As I said, Mothers good and not-so-good make an impact upon us. Mine was, and is, without question or fear of exaggeration the former, a good Mother in every sense of the term. She introduced me to the world (birth) and later introduced me to Christ (rebirth). She yet walks the earth and influences me, if from afar. Here are a few ways she imprinted my life:

--I don’t eat with my free arm lying across the table. I can’t, though I’ve tried at times, but each time I can hear her say, “Don’t lay on the table when you eat. Sit up.” So I do.

--I read and when appropriate try to lead. I don’t know that she necessarily gave me the taste for reading. I think I came by that some other way. But she did repeatedly say to me, “Readers make leaders,” thus generally affirming my inclination to spend hours with my nose in a book.

--I try to stay faithful to “right doctrine” in terms of historic orthodox Christianity. In fact, I used to joke with the university Board where I served as a longtime president that the Board didn’t ever need to worry about me leading the school in a wrong direction theologically, because if I did I’d have to answer to my Mother first.

--I learned, and have tried to live out, appreciation for the day God’s given us. This stems from my Mother regularly reciting “This is the day which the LORD hath made; we will rejoice and be glad in it,” from the King James Version, of course, because that’s the version we all used in that day.

--I don’t mind putting on “dress up” clothes. My Mother wanted us to dress well when we went to church or town, so we did. I got used to it then, so it was easy later to adopt professional standards appropriate to my positions. Meanwhile, I’ve met a lot of men who apparently never learned and can’t seem to grasp why it might be worthwhile for them to dress well when the occasion calls for it. And worse, when they do, they complain about it throughout the evening. I would likely have done this too but was groomed otherwise.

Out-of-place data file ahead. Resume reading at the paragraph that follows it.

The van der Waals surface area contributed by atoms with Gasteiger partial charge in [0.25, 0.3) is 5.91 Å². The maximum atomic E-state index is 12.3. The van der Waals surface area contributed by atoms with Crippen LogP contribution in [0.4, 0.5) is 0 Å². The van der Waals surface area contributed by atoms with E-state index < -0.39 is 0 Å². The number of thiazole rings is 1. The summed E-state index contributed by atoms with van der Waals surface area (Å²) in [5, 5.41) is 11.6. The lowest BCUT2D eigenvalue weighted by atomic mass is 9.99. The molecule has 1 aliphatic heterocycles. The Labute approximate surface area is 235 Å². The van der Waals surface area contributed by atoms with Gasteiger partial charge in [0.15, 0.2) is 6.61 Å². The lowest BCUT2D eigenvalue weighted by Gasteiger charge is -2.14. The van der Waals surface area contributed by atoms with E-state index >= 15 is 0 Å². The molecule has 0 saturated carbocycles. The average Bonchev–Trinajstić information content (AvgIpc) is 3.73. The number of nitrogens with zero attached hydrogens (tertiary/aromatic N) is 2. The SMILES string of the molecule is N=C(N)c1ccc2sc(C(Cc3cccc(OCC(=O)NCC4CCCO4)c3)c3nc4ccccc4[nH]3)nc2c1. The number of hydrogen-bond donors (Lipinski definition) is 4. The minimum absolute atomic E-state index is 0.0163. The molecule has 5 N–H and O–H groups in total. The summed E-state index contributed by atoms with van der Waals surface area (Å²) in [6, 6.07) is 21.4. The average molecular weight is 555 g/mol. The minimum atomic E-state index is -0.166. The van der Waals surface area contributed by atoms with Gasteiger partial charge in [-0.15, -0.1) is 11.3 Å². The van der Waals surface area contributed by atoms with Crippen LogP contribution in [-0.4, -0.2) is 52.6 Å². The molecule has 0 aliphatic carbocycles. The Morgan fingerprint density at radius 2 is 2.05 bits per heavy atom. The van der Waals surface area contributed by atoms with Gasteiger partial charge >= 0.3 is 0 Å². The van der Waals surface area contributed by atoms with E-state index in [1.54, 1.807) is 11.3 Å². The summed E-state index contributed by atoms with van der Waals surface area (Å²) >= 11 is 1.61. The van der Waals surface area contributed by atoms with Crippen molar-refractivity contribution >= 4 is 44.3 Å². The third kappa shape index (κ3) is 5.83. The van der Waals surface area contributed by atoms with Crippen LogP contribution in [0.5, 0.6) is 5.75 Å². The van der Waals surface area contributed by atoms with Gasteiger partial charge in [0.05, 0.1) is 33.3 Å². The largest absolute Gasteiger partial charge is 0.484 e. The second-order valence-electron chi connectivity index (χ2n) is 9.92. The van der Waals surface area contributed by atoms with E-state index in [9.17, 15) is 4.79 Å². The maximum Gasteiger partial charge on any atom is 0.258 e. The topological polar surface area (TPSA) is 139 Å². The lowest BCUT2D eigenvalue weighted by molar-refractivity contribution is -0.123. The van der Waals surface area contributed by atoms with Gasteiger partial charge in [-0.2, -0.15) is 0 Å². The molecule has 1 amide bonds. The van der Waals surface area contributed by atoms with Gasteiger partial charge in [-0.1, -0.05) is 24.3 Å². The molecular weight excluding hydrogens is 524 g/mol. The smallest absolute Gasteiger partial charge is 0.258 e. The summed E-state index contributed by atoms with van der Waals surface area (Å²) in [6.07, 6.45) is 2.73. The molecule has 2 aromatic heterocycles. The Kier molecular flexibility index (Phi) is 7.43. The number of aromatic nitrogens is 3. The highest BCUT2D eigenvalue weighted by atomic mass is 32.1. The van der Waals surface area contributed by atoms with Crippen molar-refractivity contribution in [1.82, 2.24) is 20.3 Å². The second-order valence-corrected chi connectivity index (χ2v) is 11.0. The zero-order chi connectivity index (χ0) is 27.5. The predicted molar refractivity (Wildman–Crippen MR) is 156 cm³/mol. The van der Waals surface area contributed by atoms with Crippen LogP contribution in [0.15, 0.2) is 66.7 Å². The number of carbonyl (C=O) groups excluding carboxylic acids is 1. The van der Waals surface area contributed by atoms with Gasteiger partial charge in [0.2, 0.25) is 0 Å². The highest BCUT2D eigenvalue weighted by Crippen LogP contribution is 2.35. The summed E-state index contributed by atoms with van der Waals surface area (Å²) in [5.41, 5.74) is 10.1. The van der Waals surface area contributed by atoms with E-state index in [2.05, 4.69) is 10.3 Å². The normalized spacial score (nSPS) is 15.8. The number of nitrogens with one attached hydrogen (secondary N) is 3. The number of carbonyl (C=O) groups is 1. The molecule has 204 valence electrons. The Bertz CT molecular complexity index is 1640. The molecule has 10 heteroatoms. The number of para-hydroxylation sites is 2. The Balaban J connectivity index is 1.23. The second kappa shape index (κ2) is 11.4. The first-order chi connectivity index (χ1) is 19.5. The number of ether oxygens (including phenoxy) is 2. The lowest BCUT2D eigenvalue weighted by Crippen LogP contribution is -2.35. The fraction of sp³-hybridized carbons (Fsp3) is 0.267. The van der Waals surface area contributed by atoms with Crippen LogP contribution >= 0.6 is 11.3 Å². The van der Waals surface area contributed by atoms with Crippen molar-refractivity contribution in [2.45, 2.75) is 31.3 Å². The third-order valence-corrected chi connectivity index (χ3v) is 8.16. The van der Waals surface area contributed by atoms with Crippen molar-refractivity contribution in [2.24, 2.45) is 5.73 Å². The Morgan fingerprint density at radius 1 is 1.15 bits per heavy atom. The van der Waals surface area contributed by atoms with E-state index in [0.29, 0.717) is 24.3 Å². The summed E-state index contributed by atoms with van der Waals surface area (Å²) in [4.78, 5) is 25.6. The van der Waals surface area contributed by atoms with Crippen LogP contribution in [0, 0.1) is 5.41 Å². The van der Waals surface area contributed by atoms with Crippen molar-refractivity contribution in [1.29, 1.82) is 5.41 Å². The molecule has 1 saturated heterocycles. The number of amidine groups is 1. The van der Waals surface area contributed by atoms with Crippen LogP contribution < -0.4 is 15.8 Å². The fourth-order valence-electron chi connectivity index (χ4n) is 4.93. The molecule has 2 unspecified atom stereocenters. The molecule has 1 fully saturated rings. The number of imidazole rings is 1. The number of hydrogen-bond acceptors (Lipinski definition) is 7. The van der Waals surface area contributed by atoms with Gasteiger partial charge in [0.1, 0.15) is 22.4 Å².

There are many more things my Mother taught me. Some more important, perhaps, than these few illustrations listed here. But the moral of the story is that I have a good reason to celebrate Mother’s Day because I was and am blessed with a good Mother. This is something I had nothing to do with crafting, an outright blessing from God. So, praise the Lord and thanks to a good Mom.

 

© Rex M. Rogers – All Rights Reserved, 2011

*This blog may be reproduced in whole or in part with a full attribution statement. Contact Rex or read more commentary on current issues and events at www.rexmrogers.com or follow him at www.twitter.com/RexMRogers.

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Dr. Rex M. Rogers

Dr. Rex M. Rogers